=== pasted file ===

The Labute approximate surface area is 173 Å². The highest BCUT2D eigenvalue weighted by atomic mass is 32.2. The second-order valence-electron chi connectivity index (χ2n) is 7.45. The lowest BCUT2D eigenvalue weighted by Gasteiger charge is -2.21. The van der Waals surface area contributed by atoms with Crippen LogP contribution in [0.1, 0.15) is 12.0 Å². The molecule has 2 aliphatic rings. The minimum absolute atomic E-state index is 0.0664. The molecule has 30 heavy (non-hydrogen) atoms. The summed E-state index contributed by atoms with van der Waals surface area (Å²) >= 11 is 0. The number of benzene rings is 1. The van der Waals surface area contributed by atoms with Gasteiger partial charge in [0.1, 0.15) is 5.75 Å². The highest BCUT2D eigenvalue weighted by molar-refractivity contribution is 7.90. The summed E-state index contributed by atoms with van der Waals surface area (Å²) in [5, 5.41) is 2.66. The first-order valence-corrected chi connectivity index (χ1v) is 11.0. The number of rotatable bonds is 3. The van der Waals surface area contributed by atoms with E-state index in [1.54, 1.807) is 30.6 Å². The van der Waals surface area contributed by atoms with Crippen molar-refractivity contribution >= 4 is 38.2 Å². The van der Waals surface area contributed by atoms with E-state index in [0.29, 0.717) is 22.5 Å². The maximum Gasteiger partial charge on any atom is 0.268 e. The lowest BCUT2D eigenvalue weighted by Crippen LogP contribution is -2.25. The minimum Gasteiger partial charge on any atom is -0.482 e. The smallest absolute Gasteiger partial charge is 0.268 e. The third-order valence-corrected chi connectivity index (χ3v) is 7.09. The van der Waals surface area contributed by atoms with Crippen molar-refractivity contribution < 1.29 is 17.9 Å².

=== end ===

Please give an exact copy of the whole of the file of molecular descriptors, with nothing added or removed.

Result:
The Labute approximate surface area is 173 Å². The highest BCUT2D eigenvalue weighted by atomic mass is 32.2. The second-order valence-electron chi connectivity index (χ2n) is 7.45. The lowest BCUT2D eigenvalue weighted by Gasteiger charge is -2.21. The van der Waals surface area contributed by atoms with Crippen LogP contribution in [0.1, 0.15) is 12.0 Å². The molecule has 2 aliphatic rings. The minimum absolute atomic E-state index is 0.0664. The molecule has 30 heavy (non-hydrogen) atoms. The summed E-state index contributed by atoms with van der Waals surface area (Å²) >= 11 is 0. The number of benzene rings is 1. The van der Waals surface area contributed by atoms with Gasteiger partial charge in [0.1, 0.15) is 5.75 Å². The highest BCUT2D eigenvalue weighted by molar-refractivity contribution is 7.90. The summed E-state index contributed by atoms with van der Waals surface area (Å²) in [5, 5.41) is 2.66. The first-order valence-corrected chi connectivity index (χ1v) is 11.0. The number of rotatable bonds is 3. The van der Waals surface area contributed by atoms with E-state index in [1.54, 1.807) is 30.6 Å². The van der Waals surface area contributed by atoms with Crippen molar-refractivity contribution >= 4 is 38.2 Å². The van der Waals surface area contributed by atoms with E-state index in [0.29, 0.717) is 22.5 Å². The maximum Gasteiger partial charge on any atom is 0.268 e. The lowest BCUT2D eigenvalue weighted by Crippen LogP contribution is -2.25. The minimum Gasteiger partial charge on any atom is -0.482 e. The smallest absolute Gasteiger partial charge is 0.268 e. The third-order valence-corrected chi connectivity index (χ3v) is 7.09. The van der Waals surface area contributed by atoms with Crippen molar-refractivity contribution < 1.29 is 17.9 Å².